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Dr. Ibraheem Samirah for State Senate
Transportation is often overlooked because it doesn’t seem as exciting as other issues. But I know that for my constituents in Northern Virginia, transportation is a top concern that they have to deal with on a daily basis. The traffic problem in Northern Virginia continues to be unbearable for many, turning what should be quick trips into frustrating experiences. Alongside traffic concerns, the transportation sector is one of the biggest contributors to carbon emissions and climate change. It’s also an issue of equity: underinvested neighborhoods, often communities of color, continually lack the mobility they need to get to work or to get to other amenities they rely on.
The knee-jerk reaction to these problems is what we’ve seen for the past 70 years in America: more highways, wider roads, and more reliance on cars. I am here to tell Virginia the hard truth: a seamless, equitable, environmentally friendly transportation network is one that begins to move away from car dependency rather than exasperating it.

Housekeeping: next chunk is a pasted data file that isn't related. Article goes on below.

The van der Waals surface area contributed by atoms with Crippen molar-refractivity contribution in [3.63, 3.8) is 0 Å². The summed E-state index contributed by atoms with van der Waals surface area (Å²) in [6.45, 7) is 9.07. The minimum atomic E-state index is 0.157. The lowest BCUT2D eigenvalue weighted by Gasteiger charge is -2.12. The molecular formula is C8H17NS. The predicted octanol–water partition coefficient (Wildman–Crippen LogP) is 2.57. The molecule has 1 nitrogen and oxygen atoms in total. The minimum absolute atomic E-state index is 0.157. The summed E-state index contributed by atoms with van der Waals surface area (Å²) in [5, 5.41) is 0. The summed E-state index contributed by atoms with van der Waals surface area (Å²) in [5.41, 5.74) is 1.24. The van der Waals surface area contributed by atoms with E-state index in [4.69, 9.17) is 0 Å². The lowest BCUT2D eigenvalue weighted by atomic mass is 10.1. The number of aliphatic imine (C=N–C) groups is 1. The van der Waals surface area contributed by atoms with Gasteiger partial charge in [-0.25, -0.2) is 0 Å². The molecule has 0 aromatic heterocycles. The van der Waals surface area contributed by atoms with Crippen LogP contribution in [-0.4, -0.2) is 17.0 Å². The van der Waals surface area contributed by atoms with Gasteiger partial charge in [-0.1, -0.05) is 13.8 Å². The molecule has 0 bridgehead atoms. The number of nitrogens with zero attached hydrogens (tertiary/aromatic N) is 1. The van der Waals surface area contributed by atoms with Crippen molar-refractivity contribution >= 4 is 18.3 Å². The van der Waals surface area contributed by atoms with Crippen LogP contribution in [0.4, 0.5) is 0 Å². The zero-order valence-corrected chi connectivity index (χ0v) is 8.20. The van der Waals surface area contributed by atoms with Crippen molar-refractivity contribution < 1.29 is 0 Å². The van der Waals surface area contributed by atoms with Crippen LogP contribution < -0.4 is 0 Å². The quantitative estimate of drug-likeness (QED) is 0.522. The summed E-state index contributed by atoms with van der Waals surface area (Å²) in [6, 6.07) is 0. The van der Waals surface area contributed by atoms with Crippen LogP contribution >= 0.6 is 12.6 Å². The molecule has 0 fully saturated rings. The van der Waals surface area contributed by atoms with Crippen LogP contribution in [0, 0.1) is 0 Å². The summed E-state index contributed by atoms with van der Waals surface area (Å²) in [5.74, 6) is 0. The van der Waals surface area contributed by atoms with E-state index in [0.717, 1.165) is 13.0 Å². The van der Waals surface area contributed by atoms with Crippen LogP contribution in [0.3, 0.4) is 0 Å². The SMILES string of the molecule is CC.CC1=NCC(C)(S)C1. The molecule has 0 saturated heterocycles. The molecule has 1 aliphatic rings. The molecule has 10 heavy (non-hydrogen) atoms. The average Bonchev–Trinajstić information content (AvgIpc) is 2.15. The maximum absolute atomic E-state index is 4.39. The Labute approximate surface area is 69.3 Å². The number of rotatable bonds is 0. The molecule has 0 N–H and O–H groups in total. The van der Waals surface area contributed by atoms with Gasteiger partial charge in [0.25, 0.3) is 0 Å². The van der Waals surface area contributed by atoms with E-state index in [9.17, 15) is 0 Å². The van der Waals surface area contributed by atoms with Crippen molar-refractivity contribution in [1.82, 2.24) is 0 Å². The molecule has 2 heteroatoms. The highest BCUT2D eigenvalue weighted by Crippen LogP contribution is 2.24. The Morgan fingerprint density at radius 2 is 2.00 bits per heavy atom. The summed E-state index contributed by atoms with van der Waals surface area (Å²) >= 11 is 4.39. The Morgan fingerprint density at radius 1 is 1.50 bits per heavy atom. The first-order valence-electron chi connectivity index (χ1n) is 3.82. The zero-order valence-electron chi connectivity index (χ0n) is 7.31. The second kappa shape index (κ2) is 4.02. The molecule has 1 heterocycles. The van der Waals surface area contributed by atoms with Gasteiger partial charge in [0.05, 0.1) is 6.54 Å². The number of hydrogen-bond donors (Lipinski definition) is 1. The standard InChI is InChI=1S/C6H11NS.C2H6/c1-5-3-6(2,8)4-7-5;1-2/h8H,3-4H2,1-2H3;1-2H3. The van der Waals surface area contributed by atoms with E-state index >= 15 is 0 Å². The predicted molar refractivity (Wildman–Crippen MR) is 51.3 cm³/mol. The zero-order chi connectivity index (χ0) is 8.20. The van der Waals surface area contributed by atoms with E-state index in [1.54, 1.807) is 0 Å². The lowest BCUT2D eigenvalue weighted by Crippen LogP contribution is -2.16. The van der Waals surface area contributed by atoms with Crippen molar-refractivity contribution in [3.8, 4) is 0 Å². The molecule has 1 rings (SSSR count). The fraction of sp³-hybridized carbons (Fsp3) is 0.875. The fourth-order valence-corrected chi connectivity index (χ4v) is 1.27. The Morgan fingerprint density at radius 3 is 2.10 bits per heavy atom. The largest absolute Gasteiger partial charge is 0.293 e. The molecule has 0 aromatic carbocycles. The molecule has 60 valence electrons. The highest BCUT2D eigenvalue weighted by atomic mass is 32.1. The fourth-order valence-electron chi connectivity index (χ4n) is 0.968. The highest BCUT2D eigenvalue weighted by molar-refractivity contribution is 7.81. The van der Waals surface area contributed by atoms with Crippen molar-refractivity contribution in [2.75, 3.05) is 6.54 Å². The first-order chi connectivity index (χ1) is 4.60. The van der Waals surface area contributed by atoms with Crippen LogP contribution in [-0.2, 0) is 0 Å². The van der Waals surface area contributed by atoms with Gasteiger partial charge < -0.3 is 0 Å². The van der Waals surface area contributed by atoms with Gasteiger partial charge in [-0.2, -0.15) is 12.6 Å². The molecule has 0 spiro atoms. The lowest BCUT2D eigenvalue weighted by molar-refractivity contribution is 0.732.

We need large-scale investments in public transit like trains and buses to better connect the metropolitan areas of Virginia. But outside of funding, there is much more we can do to strengthen our non-car transportation options. We need to reimagine our built environment with a focus on people and density in order to facilitate a variety of transportation options like trains and buses, but also bikes, scooters, and walking. A key to accomplishing that is providing more affordable housing options in the neighborhoods where people actually want to live and work. If we were to end exclusionary zoning, Virginians could find affordable homes closer to non-car transit options, which in turn would facilitate more efficient transit projects for the future. Communities that use density to reduce car dependency are proven to promote public health, economic mobility, and reduce carbon emissions.